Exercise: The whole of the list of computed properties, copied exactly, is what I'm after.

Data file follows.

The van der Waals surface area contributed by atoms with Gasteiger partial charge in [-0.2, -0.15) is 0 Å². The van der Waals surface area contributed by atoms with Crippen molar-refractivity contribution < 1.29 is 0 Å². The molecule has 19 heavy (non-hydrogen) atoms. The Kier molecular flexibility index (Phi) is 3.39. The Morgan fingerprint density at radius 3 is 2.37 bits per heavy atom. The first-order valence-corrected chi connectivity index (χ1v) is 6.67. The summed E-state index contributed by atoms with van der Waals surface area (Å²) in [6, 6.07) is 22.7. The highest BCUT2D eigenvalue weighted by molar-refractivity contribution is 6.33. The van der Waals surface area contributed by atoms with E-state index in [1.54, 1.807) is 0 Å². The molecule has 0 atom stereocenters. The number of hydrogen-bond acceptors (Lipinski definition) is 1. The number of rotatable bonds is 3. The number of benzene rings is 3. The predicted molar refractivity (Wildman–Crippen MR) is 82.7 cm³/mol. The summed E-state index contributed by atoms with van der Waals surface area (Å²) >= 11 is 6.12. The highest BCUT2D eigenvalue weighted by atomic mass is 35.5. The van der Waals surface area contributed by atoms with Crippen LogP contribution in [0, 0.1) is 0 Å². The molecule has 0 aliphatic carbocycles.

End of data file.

The van der Waals surface area contributed by atoms with Gasteiger partial charge in [-0.2, -0.15) is 0 Å². The van der Waals surface area contributed by atoms with Crippen molar-refractivity contribution < 1.29 is 0 Å². The molecule has 19 heavy (non-hydrogen) atoms. The Kier molecular flexibility index (Phi) is 3.39. The Morgan fingerprint density at radius 3 is 2.37 bits per heavy atom. The first-order valence-corrected chi connectivity index (χ1v) is 6.67. The summed E-state index contributed by atoms with van der Waals surface area (Å²) in [6, 6.07) is 22.7. The highest BCUT2D eigenvalue weighted by molar-refractivity contribution is 6.33. The van der Waals surface area contributed by atoms with E-state index in [1.54, 1.807) is 0 Å². The molecule has 0 atom stereocenters. The number of hydrogen-bond acceptors (Lipinski definition) is 1. The number of rotatable bonds is 3. The number of benzene rings is 3. The predicted molar refractivity (Wildman–Crippen MR) is 82.7 cm³/mol. The summed E-state index contributed by atoms with van der Waals surface area (Å²) >= 11 is 6.12. The highest BCUT2D eigenvalue weighted by atomic mass is 35.5. The van der Waals surface area contributed by atoms with Crippen LogP contribution in [0, 0.1) is 0 Å². The molecule has 0 aliphatic carbocycles.